Friday, May 04, 2012

Schenck University

I have an idea for this summer I thought I would share and get input from the great cloud (i.e., you, whoever might be reading this). Here's the essence:

1. Using some medium (Google Hangouts, Vimeo, etc...), I would record a programmed series of lectures on Hebrews over the course of the summer, probably two a week.  It would be a kind of video commentary that could be packaged and sold as a DVD at the end, maybe with some edited version of the "Explanatory Notes" I've done in the past.

2. I would roll these out in conjunction with some chat or interaction time, perhaps on this blog, perhaps on Facebook.

3. I would store them on a site I have called "," which I just noticed is down for some reason.  The videos and explanatory notes would be free (but of course I'd put up a Pay Pal link on the side just in case someone wanted to waste their money ;-).

4. I would also offer a sample undergraduate and graduate syllabus for what a Hebrews course might look like.  For some appropriate fee (significantly less than taking a course somewhere), if a person wanted actually to produce the papers and artifacts from these syllabi (and including a final, recorded interaction between me and the person), a person would have the kind of artifacts that could be brought to an accredited institution and evaluated for "credit by assessment."  In other words, a person might be able to get undergraduate or graduate credit if they presented the artifacts to a college or seminary, including my feedback and recorded final interview.  This is an extension of the open course ware out there right now.

Independent Studies
The same thing I've suggested above for Hebrews could, in theory, be done with anything I would be qualified to supervise given my academic credentials.  I can't promise what an academic institution would accept for credit by assessment, but most institutions have this possibility tucked away in their catalogs.  If a person wanted to "do a course" with me, we could design one together for an appropriate amount and produce artifacts for that university or seminary.  We might even clear it with the university or seminary ahead of time.

Classic Book Reviews
If I might do the above in the summers, throughout the year I might video or audio record book reviews of classics, chapter by chapter.  For example, I'm looking at Varieties of Religious Experience and The Origin of Species right now in conjunction with more contemporary things I'm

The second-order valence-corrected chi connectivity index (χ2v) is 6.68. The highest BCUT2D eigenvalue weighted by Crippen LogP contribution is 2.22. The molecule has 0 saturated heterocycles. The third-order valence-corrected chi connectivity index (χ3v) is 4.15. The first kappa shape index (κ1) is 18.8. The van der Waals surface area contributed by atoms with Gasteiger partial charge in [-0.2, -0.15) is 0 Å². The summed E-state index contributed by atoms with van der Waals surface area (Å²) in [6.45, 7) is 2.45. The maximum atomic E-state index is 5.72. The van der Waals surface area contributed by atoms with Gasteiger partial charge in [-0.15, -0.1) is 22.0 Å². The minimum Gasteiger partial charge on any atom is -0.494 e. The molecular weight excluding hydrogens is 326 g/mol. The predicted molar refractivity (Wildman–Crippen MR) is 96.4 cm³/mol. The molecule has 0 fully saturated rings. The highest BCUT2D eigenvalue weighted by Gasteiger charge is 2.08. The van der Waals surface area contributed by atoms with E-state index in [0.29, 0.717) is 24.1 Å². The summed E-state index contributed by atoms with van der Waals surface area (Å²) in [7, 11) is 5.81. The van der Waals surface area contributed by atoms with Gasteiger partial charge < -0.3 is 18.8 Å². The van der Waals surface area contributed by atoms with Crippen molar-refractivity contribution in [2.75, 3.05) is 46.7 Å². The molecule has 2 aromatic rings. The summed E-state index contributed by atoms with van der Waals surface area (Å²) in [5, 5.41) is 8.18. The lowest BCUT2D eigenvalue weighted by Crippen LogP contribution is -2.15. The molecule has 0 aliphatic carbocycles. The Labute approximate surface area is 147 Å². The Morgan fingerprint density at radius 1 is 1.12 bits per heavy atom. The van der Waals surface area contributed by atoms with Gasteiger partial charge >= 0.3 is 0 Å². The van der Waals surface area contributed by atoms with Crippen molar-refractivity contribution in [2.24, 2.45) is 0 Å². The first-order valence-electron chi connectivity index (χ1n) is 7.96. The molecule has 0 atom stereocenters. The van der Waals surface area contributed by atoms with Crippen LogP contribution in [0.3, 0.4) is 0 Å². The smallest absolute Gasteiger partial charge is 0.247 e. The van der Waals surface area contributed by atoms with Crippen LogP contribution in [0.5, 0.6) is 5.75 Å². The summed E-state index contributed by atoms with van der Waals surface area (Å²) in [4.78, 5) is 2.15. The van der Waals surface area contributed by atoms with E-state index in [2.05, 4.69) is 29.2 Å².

Any feedback or suggestions?


π² said...

Yeah, like you're going to have time to correct more work :-)

Ken Schenck said...

Hey, it'll be the summer... and I assume no one would give me any money to evaluate their stuff until after I'd got it back ;-)

Anonymous said...

Sounds like a fabulous idea in theory, but I do wonder just how well it would work in practice. I'm afraid so many of us have gotten used to "stuff" online for free, that I fear many wouldn't be willing to pay what your time is worth.

That said, I might be one who would be at least theoretically interested. How it would line up with my time and what the final price would be would be major issues in whether I could actually do it.

Ken Schenck said...

The model here is fundamentally free. The vidcasts would be free. The explanatory notes would be free. Any discussion would be free. The only things a person would have to pay for is if a person wanted my assessment of written materials in hope of getting academic credit somewhere. Perhaps no one would be interested, but it would actually be a rather cheap way to get college or seminary credit. If a typical college course costs more than $1500, if I charge $150 to assess a portfolio and the credit by assessment at the college costs $200, a student has just saved $1150 to get 3 hours of college credit.

Phil Wiseman said...

I'm planning on working through Mounce's Basics of Biblical Greek stuff this summer. I wonder if I could turn in work to you, and it could serve as a means to keep me accountable, and maybe at the end you could give me an assessment of my work that might be worth credit someday?

Ken Schenck said...

Be glad to help Phil. I'm actually teaching "Greek for Ministry" for the seminary this summer and doing a weekly vidcast. It will be with students in the class, but you could audit. I might even be able to let you participate for free.

Greek is a little different because I'm not sure what the artifacts would need to be. On this one, you could actually take it for credit. A person doesn't have to be working toward a degree to take a course at the seminary. Anyone can pop in for one course.

Of course this is Greek for Ministry. It only teaches the categories. It doesn't require memorization of the forms.